KARSTEN NIEBUHR (1733-1815), German traveller, was born at Liidingworth, Lauenburg, on the southern border of Holstein, on the 17th of March 1733, the son of a small farmer. He had little education, and for several years of his youth had to do the work of a peasant. His bent was towards mathematics, and he managed to obtain some lessons in surveying. It was while he was working at this subject that one of his teachers, in 1760, proposed to him to join the expedition which was being sent out by Frederick V. of Denmark for the scientific exploration of Egypt, Arabia and Syria. To qualify himself for the work of surveyor and geographer, he studied hard at mathematics for a year and a half before the expedition set out, and also managed to acquire some knowledge of Arabic. The expedition sailed in January 1761, and, landing at Alexandria, ascended the Nile. Proceeding to Suez, Niebuhr made a visit to Mount Sinai, and in October 1762 the expedition sailed from Suez to Jeddah, journeying thence overland to Mocha. Here in May 1763 the philologist of the expedition, van Haven, died, and was followed shortly after by the naturalist Forskal. Sana, the capital of Yemen, was visited, but the remaining members of the expedition suffered so much from the climate or from the mode of life that they returned to Mocha. Niebuhr seems to have saved his own life and restored his health by adopting the native habits as to dress and food. From Mocha the ship was taken to Bombay, the artist of the expedition dying on the passage, and the surgeon soon after landing. Niebuhr was now the only surviving member of the expedition. He stayed fourteen months at Bombay, and then returned home by Muscat, Bushire, Shiraz and Persepolis, visited the ruins of Babylon, and thence went to Bagdad, Mosul and Aleppo. After a visit to Cyprus he made a tour through Palestine, crossing Mount Taurus to Brussa, reaching Constantinople in February 1767 and Copenhagen in the following November. He married in 1773, and for some years held a post in the Danish military service which enabled him to reside at Copenhagen. In 1778, however, he accepted a position in the civil service of Holstein, and went to reside at Meldorf, where he died on the 26th of April 1815.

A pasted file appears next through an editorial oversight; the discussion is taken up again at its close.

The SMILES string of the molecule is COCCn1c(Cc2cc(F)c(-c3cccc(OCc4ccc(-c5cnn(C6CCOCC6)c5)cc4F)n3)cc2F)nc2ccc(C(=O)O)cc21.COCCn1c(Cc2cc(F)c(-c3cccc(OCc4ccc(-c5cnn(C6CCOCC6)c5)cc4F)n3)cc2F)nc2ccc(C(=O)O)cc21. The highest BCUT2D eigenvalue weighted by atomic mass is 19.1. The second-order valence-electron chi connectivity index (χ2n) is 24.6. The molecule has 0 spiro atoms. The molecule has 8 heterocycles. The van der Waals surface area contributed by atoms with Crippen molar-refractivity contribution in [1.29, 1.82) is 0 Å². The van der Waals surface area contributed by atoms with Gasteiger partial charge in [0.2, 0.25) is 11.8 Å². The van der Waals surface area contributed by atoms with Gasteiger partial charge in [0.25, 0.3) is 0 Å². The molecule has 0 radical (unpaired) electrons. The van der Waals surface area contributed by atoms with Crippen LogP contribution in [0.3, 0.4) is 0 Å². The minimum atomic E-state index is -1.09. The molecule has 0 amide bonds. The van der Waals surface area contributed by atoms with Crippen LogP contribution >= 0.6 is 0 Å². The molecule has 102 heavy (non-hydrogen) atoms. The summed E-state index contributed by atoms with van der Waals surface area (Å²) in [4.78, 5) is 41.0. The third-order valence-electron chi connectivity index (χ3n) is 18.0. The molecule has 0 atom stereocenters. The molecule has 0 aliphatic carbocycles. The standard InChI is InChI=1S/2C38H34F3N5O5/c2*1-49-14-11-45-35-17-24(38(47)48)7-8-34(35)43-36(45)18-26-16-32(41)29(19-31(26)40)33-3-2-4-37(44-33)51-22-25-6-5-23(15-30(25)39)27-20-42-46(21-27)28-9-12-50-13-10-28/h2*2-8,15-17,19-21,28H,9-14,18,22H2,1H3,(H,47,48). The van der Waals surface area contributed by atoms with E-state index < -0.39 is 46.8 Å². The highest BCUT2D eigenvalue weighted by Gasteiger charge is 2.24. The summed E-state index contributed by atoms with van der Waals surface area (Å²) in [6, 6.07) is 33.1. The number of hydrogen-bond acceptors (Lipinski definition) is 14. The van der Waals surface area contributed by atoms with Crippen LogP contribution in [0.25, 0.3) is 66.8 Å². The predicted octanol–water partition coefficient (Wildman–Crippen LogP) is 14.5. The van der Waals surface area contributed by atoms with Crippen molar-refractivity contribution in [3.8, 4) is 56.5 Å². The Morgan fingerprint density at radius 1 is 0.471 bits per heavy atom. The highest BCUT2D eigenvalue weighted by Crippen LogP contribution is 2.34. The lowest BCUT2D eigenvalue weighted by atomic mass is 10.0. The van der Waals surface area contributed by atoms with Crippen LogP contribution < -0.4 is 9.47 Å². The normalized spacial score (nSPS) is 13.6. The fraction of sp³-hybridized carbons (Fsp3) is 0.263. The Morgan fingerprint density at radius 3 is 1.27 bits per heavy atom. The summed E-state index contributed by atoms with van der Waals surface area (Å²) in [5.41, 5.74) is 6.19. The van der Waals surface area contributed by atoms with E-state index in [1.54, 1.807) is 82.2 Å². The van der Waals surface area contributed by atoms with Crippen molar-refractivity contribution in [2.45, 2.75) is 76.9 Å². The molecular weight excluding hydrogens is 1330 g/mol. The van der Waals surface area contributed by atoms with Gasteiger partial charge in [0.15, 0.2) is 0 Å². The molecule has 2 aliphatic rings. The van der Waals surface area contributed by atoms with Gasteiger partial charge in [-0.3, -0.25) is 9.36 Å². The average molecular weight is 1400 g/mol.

Niebuhr was an accurate and careful observer, had the instincts of the scholar, was animated by a high moral purpose, and was rigorously conscientious and anxiously truthful in recording the results of his observation. His works have long been classics on the geography, the people, the antiquities and the archaeology of much of the district of Arabia which he traversed. His first volume, Beschreibung von Arabien, was published at Copenhagen in 1772, the Danish government defraying the expenses of the abundant illustrations. This was followed in1774-1778by two other volumes, Reisebeschreibung von Arabien and anderen umliegenden Ll ndern. The fourth volume was not published till 1837, long after his death, under the editorship of Niebuhr's daughter. He also undertook the task of bringing out the work of his friend Forskal, the naturalist of the expedition, under the titles of Descriptiones animalium, Flora Aegyptiaco-Arabica, and 'cones rerum naturalium (Copenhagen, 1775-1776). To a German periodical, the Deutsches Museum, Niebuhr contributed papers on the interior of Africa, the political and military condition of the Turkish empire, and other subjects.
French and Dutch translations of his narratives were published during his lifetime, and a condensed English translation, by Robert Heron, of the first three volumes in Edinburgh (1792). His son Barthold (see above) published a short Life at Kiel in 1817; an English version was issued in 1838 in the Lives of Eminent Men, published by the Society for the Diffusion of Useful Knowledge. See D. G. Hogarth, The Penetration of Arabia (" Story of Exploration" series) (1904).
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